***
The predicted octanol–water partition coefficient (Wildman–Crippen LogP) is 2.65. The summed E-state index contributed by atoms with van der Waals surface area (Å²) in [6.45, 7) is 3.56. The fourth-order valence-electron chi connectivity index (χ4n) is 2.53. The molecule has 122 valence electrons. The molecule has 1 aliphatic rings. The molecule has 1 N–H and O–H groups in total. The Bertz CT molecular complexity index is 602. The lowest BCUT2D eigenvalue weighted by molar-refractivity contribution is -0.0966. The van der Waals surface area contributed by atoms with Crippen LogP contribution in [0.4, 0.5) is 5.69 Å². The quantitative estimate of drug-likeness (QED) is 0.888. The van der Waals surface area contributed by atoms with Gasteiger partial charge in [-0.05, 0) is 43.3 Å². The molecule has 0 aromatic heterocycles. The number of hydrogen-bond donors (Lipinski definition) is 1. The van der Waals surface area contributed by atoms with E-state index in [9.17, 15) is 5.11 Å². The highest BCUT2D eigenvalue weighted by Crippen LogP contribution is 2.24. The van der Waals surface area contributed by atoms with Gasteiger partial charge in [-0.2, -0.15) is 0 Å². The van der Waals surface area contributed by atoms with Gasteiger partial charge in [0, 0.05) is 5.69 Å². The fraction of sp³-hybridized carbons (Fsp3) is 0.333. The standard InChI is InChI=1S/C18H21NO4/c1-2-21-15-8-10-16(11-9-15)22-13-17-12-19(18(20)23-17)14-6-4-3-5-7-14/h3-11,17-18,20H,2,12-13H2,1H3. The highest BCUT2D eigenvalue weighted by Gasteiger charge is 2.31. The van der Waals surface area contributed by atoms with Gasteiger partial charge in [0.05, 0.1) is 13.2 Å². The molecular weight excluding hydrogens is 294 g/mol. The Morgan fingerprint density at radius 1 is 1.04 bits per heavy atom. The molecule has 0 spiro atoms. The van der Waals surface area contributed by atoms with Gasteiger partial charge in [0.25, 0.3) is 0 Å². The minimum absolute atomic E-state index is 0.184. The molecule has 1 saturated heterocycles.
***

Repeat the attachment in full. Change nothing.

The predicted octanol–water partition coefficient (Wildman–Crippen LogP) is 2.65. The summed E-state index contributed by atoms with van der Waals surface area (Å²) in [6.45, 7) is 3.56. The fourth-order valence-electron chi connectivity index (χ4n) is 2.53. The molecule has 122 valence electrons. The molecule has 1 aliphatic rings. The molecule has 1 N–H and O–H groups in total. The Bertz CT molecular complexity index is 602. The lowest BCUT2D eigenvalue weighted by molar-refractivity contribution is -0.0966. The van der Waals surface area contributed by atoms with Crippen LogP contribution in [0.4, 0.5) is 5.69 Å². The quantitative estimate of drug-likeness (QED) is 0.888. The van der Waals surface area contributed by atoms with Gasteiger partial charge in [-0.05, 0) is 43.3 Å². The molecule has 0 aromatic heterocycles. The number of hydrogen-bond donors (Lipinski definition) is 1. The van der Waals surface area contributed by atoms with E-state index in [9.17, 15) is 5.11 Å². The highest BCUT2D eigenvalue weighted by Crippen LogP contribution is 2.24. The van der Waals surface area contributed by atoms with Gasteiger partial charge in [-0.2, -0.15) is 0 Å². The van der Waals surface area contributed by atoms with Gasteiger partial charge in [0, 0.05) is 5.69 Å². The fraction of sp³-hybridized carbons (Fsp3) is 0.333. The standard InChI is InChI=1S/C18H21NO4/c1-2-21-15-8-10-16(11-9-15)22-13-17-12-19(18(20)23-17)14-6-4-3-5-7-14/h3-11,17-18,20H,2,12-13H2,1H3. The highest BCUT2D eigenvalue weighted by Gasteiger charge is 2.31. The van der Waals surface area contributed by atoms with Gasteiger partial charge in [0.05, 0.1) is 13.2 Å². The molecular weight excluding hydrogens is 294 g/mol. The Morgan fingerprint density at radius 1 is 1.04 bits per heavy atom. The molecule has 0 spiro atoms. The van der Waals surface area contributed by atoms with Gasteiger partial charge in [0.25, 0.3) is 0 Å². The minimum absolute atomic E-state index is 0.184. The molecule has 1 saturated heterocycles.